Wildlife Assistance


The Santa Fe College Teaching Zoo is unable to accept wildlife for rehabilitation or donation. Please use the resources below to find the nearest wildlife rehabilitator or veterinarian able to assist with injured wildlife, and who to call if you are unable to care for a pet. 

Injured Wildlife

Please call before bringing the animal to these facilities. For more resources, see "Local Wildlife Rehabilitators" below

UF Vet School: 352-392-2235
Blue Pearl: 352-333-9151 

Wildlife that has been handled by a cat or dog should be examined by a wildlife veterinarian or rehabber, even without obvious injuries. UF only accepts birds from 8 a.m. - 5 p.m. 

Non-injured baby wildlife


Did you find a nest of baby birds? Leave them be and observe from afar. With patience, you should be able to observe the parent birds occasionally visit the nest with food (baby songbirds are fed every 30 minutes or less). Has the nest fallen? Call a wildlife rehabber for instruction.

Did you find a baby bird on the ground? First evaluate if the baby has feathers or fluff, and if they stand or hop around on his own. Baby birds with feathers may be found on the ground while they are fledgling (learning to fly) and can stay where they are as long as it is safe from cars and predators such as domestic cats. If that baby bird is still covered fully or partially in fluff (down feathers), they may be a nestling who has been displaced from their nest early. Monitor the bird and contact a wildlife rehabber for instruction (depending on the species, parents may feed them on the ground at that age).

Small Mammals

Are their eyes closed? Are they in an unusual place or acting unusually (on the ground, unable to climb, lacking fear of humans?) Are they cold, dirty, and/or wet? Any of these can be a sign that a young small mammal (gray squirrels, flying squirrels, rats, mice, etc) has been displaced from their nest and/or experienced some trauma, and it is best to call a wildlife rehabilitator for instruction. If the animal is alert, bright, moving well and quickly, you can leave them and monitor for any other issues. 


Mother deer cache (hide) their babies when they’re too young to follow them. Often they will cache their young fawns near humans as a means of protecting them from other predators.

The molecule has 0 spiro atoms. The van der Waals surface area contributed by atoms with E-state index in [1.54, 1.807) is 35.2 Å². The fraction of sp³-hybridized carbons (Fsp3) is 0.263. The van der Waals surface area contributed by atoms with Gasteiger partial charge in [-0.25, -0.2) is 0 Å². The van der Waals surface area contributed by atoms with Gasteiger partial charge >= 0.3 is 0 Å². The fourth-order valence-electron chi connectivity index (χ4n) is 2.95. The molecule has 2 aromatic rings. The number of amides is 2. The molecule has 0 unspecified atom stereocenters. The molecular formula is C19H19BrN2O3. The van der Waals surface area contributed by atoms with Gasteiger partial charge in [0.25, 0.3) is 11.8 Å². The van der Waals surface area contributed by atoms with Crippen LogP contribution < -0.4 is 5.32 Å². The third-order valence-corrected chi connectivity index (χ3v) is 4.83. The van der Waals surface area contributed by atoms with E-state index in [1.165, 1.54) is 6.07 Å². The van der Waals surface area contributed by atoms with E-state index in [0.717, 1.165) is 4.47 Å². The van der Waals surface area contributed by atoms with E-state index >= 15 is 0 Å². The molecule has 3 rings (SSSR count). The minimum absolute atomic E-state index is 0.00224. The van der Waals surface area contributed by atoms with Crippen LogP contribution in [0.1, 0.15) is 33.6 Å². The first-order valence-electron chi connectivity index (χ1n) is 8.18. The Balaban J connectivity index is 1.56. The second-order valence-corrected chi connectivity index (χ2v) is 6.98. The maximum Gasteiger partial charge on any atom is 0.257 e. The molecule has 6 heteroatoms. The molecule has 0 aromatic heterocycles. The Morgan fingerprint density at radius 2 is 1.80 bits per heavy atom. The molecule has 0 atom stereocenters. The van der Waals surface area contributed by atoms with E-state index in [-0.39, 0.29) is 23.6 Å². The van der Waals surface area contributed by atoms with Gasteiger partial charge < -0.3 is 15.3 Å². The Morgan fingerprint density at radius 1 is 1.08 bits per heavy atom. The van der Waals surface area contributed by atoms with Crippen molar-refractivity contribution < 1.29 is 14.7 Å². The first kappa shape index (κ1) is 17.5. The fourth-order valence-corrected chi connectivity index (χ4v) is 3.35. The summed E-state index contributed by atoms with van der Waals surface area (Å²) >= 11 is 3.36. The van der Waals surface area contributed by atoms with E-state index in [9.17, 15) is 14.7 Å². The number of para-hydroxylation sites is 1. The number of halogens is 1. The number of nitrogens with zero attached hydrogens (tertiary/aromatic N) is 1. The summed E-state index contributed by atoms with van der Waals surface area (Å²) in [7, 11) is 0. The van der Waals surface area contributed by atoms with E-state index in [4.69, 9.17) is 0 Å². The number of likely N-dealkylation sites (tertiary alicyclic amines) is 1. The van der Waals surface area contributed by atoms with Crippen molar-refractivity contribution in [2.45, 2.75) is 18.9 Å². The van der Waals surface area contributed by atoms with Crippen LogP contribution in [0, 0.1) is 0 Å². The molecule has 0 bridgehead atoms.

A healthy fawn’s ears stay upright and they usually have clean eyes, nose, and backside. If the fawn is dirty or has droopy ears, they are dehydrated and need the assistance of a wildlife rehabilitator or wildlife veterinarian. If the fawn is clean and appears healthy, leave it be. Mom typically comes back and may just be searching for food or observing her young from a distance. If you see a fawn alone and calm, its mother is likely nearby. Give the parents a few hours to return before calling your local rehabilitator or veterinarian. If you are unsure, call your regional FWC office.

Local wildlife rehabilitators permitted by FWC

  • Gainesville - Cicada Wildlife Station. 352-665-4579
  • Gainesville - Secret Squirrel Rehabilitation (squirrels, armadillos, opossums). 352-870-6213 
  • High Springs - Shirley Morgensen. 386-454-2702 or 352-538-7354 
  • High Springs - Sunrise Wildlife Rehabilitation. 352-222-2239 
  • For counties other than Alachua look at FWC's licensed wildlife rehabilitators list

Non-injured exotic wildlife

Call FWC Exotic Species Hotline at 888-483-4681 to report (i.e. if you spot an iguana in a tree).
A list of nonnative species in Florida can be found on FWC's website.

Unwanted exotic pets

You can surrender your exotic pet at FWC's Exotic Pet Amnesty Day events, or by calling the Exotic Species Hotline at 888-483-4681. Most exotic pets, including ones held illegally, are accepted without penalty.

Domestic Animals

Animal Control: 352-264-6870 (closed Mondays)

A note about animal donations and choosing pets wisely

Due to limited space, staffing, and funding, we are unable to accommodate animal donations. The Santa Fe College Teaching Zoo receives more than 100 donation offers each year of exotic pets such as green iguanas, parrots, boa constrictors, ball pythons, sugar gliders, etc. These numbers are staggering and continue unabated year after year. Many folks do not realize or were not truly prepared for the long term personal and financial commitment required to maintain exotic animals as pets.

Do not release an exotic or non-native animal into the wild. It is illegal and inhumane. Most captive animals are poorly equipped to survive in the wild. Alternately, if by chance they do survive, invasive exotic species are a serious threat to our native wildlife.